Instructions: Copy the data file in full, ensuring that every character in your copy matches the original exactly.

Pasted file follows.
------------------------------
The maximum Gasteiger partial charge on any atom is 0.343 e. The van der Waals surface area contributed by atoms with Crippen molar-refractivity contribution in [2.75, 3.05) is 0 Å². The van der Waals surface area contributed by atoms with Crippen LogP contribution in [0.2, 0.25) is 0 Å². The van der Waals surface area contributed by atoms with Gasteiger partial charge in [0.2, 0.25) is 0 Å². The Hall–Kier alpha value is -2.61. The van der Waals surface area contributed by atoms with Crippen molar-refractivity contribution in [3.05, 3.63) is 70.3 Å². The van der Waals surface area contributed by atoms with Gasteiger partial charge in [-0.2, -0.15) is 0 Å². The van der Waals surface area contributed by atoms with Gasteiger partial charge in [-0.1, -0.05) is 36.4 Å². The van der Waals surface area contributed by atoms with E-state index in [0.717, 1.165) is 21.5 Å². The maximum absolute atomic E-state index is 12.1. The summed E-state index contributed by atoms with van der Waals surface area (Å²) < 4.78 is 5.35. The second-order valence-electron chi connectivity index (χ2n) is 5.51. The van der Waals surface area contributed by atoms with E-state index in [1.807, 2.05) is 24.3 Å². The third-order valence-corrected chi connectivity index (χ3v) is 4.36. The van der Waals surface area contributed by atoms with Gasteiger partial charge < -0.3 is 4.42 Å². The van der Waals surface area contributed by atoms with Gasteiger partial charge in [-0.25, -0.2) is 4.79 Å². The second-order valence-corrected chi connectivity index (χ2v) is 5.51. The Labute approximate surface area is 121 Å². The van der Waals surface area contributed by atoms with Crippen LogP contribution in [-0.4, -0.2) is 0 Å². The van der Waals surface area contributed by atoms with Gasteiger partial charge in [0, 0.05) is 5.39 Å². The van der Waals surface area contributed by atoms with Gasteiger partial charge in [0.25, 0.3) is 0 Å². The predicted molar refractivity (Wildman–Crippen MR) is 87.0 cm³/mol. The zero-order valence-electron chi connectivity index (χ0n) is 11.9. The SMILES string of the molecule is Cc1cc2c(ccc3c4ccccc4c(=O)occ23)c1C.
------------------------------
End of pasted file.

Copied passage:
The maximum Gasteiger partial charge on any atom is 0.343 e. The van der Waals surface area contributed by atoms with Crippen molar-refractivity contribution in [2.75, 3.05) is 0 Å². The van der Waals surface area contributed by atoms with Crippen LogP contribution in [0.2, 0.25) is 0 Å². The van der Waals surface area contributed by atoms with Gasteiger partial charge in [0.2, 0.25) is 0 Å². The Hall–Kier alpha value is -2.61. The van der Waals surface area contributed by atoms with Crippen molar-refractivity contribution in [3.05, 3.63) is 70.3 Å². The van der Waals surface area contributed by atoms with Gasteiger partial charge in [-0.2, -0.15) is 0 Å². The van der Waals surface area contributed by atoms with Gasteiger partial charge in [-0.1, -0.05) is 36.4 Å². The van der Waals surface area contributed by atoms with E-state index in [0.717, 1.165) is 21.5 Å². The maximum absolute atomic E-state index is 12.1. The summed E-state index contributed by atoms with van der Waals surface area (Å²) < 4.78 is 5.35. The second-order valence-electron chi connectivity index (χ2n) is 5.51. The van der Waals surface area contributed by atoms with E-state index in [1.807, 2.05) is 24.3 Å². The third-order valence-corrected chi connectivity index (χ3v) is 4.36. The van der Waals surface area contributed by atoms with Gasteiger partial charge < -0.3 is 4.42 Å². The van der Waals surface area contributed by atoms with Gasteiger partial charge in [-0.25, -0.2) is 4.79 Å². The second-order valence-corrected chi connectivity index (χ2v) is 5.51. The Labute approximate surface area is 121 Å². The van der Waals surface area contributed by atoms with Crippen LogP contribution in [-0.4, -0.2) is 0 Å². The van der Waals surface area contributed by atoms with Gasteiger partial charge in [0, 0.05) is 5.39 Å². The van der Waals surface area contributed by atoms with Gasteiger partial charge in [0.25, 0.3) is 0 Å². The predicted molar refractivity (Wildman–Crippen MR) is 87.0 cm³/mol. The zero-order valence-electron chi connectivity index (χ0n) is 11.9. The SMILES string of the molecule is Cc1cc2c(ccc3c4ccccc4c(=O)occ23)c1C.